For November 15, 2020
In His Parable of the Unforgiving Servant (Matthew 18:21—35), the Lord teaches a profound lesson on forgiveness and social civility. However, this lesson also has a stern and somber warning that is most relevant today,
“But when that servant went out, he found one of his fellow servants who owed him a hundred silver coins. He grabbed him and began to choke him. ‘Pay back what you owe me!’ he demanded. “His fellow servant fell to his knees and begged him, ‘Be patient with me, and I will pay it back.’ “But he refused. Instead, he went off and had the man thrown into prison until he could pay the debt. When the other servants saw what had happened, they were outraged and went and told their master everything that had happened. “Then the master called the servant in. ‘You wicked servant,’ he said, ‘I canceled all that debt of yours because you begged me to. Shouldn’t you have had mercy on your fellow servant just as I had on you?’ In anger his master handed him over to the jailers to be tortured, until he should pay back all he owed. “This is how my heavenly Father will treat each of you unless you forgive your brother or sister from your heart.” (Matthew 18:28-35 NIV).
In this story, the Unforgiving Servant mismanages a portion of the Forgiving King’s estate and is solely responsible for a several million dollar debt. By law, the Forgiving King should have had the servant and his family imprisoned with his property confiscated until the entire debt was settled.
The servant had nothing to bargain with. He owned nothing that would satisfy a debt that would have taken him several lifetimes to repay. In addition, the likelihood of him repaying the debt from prison was utterly impossible.
When the servant begs for forgiveness, the Forgiving King does something extraordinary. Moved with compassion, he extends unmerited favor toward a debtor in desperate need of complete forgiveness, as one commentator notes,
In the parable of the unforgiving slave, the first slave owes the king ten thousand talents. Given the enormity of his debt, the slave’s promise to repay everything is absurd. The king does not merely postpone or reduce the debt—he cancels it.1
Ultimately, this parable is a lesson on how God, who is the Forgiving King, loves and forgives all of us in ways that far exceed our ability to comprehend (or repay). We often take for granted the enormity of our sin debt, which has been forgiven, forgotten, and canceled through the redemptive work of Christ on Calvary’s Cross. It is our faith in His work, and not in our works, that brings us into a loving, forgiving, eternal fellowship with God.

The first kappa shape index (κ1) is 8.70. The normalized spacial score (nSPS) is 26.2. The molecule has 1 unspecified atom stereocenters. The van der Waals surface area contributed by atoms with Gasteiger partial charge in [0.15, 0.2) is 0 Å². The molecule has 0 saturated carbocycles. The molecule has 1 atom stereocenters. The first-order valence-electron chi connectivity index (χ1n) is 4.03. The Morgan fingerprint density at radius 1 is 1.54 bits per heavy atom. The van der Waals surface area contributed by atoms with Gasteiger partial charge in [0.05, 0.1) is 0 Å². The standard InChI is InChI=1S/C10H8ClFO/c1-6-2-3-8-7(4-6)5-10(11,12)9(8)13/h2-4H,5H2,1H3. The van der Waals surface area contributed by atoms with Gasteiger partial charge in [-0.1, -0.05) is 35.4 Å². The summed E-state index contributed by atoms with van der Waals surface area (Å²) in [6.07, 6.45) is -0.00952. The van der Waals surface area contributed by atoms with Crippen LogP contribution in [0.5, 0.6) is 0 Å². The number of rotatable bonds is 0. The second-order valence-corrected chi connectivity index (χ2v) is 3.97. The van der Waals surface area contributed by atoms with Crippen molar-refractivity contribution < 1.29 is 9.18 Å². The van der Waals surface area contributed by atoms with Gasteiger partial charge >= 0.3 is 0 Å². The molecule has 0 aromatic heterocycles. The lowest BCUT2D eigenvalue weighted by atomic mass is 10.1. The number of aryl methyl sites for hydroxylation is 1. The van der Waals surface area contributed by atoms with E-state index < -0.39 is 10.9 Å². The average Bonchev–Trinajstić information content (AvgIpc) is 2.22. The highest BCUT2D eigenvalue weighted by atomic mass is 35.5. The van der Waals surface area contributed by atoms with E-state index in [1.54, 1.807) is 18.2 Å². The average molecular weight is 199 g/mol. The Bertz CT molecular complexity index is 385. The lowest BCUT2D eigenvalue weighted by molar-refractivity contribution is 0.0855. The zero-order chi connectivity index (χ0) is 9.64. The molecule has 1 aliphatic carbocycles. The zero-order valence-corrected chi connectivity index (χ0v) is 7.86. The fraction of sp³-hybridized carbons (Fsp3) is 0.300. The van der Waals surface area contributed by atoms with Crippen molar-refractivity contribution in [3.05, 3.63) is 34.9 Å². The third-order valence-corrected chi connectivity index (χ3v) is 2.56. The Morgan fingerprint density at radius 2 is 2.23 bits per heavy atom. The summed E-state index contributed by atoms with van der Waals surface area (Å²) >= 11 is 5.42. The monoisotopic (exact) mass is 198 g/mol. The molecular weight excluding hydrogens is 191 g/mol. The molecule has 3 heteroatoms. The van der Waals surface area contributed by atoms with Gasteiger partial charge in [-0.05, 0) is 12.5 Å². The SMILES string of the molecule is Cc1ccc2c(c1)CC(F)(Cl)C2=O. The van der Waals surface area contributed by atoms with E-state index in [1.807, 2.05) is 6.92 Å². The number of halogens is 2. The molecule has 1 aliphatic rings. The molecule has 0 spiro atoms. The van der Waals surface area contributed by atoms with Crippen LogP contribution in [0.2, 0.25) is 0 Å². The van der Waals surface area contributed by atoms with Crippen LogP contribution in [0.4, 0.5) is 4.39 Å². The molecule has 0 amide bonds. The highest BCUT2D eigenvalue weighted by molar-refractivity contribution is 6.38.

Our “happily ever after” is found, not in a political ideology, social movement, “cancel culture,” censorship, wealth, influence, notoriety, or power. These are the broken cisterns God says will “hold no water” (Jeremiah 2:13). It can only be found through faith in Jesus Christ—and Him crucified.
But unfortunately, immediately after the forgiven and restored Unforgiving Servant leaves the king, he meets another servant who owed him a few dollars. Compared to the massive debt forgiven, this minuscule debt should have been easily forgiven—and forgotten!
Yet, the Unforgiving Servant explodes in anger and assaults his fellow servant by grabbing him by the throat, violently choking him, and yelling, “Pay me what you owe me!”
The unfortunate fellow servant acknowledges his debt and begs for mercy. But instead of demonstrating forgiveness as he received, the Unforgiving Servant responds towards his fellow debtor with savage and utter ruthlessness by punishing him with harsh treatment and imprisonment until that minor debt was paid.
One might think that appropriate force was applied to secure an outstanding debt. But this line of thinking is flawed since understanding and compassion were warranted here. Both servants encumbered a debt beyond their ability to pay, and the likelihood of servicing the debt from prison was a remote possibility.
The Unforgiving Servant prospered from the Forgiving King’s graciousness. Yet he showed excessive ruthlessness toward his equal—a fellow servant who was in need of forgiveness! The Unforgiving Servant refused to acknowledge that they were both equal debtors…totally unable to pay their debts.